“Okay, you earned your own self-respect.”
“I didn’t burn out,” says Lindsay, 37, who decided not to seek out academic positions after earning her PhD in history two years ago. When she was still earning her master’s, she heard her fellow students say they’d “be lucky to get a tenure track position in Tennessee or Arizona or some other place completely alien to them.” She couldn’t imagine uprooting her life for a lectureship: “I like being a small fish in a big pond. I didn’t care about pedagogy or laurels as much as staying in the city.”
“Yes, I would recommend you take a hard look at the job market before committing to many years of training,” Lindsay says, laughing. “But I also don’t regret my decision. I loved school, and I can’t think of anything else that would have motivated me to quit my barista job and harness my intellect and ambition.” While in school, Lindsay published several peer-reviewed articles and presented at conferences. “I think that was enough for me to say to myself, ‘Okay, you earned your own self-respect. You can put your mind to something.’ I struggle with myself, because I do value ambition, and I see how someone could look at me and think I’ve quit, but I think of it as moving on to the next thing.”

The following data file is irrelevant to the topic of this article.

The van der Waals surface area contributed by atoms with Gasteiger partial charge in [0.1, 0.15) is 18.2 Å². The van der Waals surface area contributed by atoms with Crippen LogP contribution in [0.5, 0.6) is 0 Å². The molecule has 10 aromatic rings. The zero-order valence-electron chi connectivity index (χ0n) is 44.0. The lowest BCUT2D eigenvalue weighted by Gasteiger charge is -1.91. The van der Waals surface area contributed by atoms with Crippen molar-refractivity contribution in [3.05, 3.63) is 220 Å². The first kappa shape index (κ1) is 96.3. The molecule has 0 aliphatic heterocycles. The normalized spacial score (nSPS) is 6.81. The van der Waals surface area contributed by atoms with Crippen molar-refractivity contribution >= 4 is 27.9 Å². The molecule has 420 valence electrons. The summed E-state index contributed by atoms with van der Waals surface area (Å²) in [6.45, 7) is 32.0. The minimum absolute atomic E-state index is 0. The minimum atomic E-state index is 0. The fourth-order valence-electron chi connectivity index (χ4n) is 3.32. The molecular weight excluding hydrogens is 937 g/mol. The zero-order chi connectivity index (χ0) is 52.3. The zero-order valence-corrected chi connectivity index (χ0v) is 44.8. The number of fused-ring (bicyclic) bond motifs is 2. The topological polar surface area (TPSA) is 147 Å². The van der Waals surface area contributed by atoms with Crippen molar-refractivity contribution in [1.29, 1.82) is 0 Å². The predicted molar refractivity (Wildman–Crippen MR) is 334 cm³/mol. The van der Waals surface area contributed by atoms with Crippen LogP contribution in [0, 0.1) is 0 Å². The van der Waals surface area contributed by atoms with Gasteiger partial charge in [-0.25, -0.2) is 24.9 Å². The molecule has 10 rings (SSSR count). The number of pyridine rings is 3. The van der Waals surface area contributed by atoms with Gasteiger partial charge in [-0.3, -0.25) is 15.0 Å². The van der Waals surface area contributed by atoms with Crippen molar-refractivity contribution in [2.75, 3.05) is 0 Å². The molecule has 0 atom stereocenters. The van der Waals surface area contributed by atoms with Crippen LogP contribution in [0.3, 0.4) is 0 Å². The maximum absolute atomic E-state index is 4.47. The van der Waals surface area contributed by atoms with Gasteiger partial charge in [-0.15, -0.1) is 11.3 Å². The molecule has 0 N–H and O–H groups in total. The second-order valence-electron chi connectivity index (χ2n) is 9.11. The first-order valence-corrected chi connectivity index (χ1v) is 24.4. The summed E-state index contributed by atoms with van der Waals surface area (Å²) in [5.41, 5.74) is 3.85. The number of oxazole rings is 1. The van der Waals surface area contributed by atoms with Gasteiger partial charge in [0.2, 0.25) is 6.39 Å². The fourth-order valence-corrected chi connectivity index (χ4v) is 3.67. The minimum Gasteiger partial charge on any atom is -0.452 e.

Now she works at a foundation focused on international development. “All those hours writing my dissertation taught me self-discipline,” she says. “Office culture — the language, the hierarchy, the dress code, the meetings — it is a different culture. Offices have their own myopia, inefficiencies. People here are very distractible. I miss the freedom of the academic schedule, and I sometimes wonder if I’ve cut myself off from my kind of people, but I’ve been challenged, I’ve learned, and I have been surprised how easily I’ve been able to assimilate.”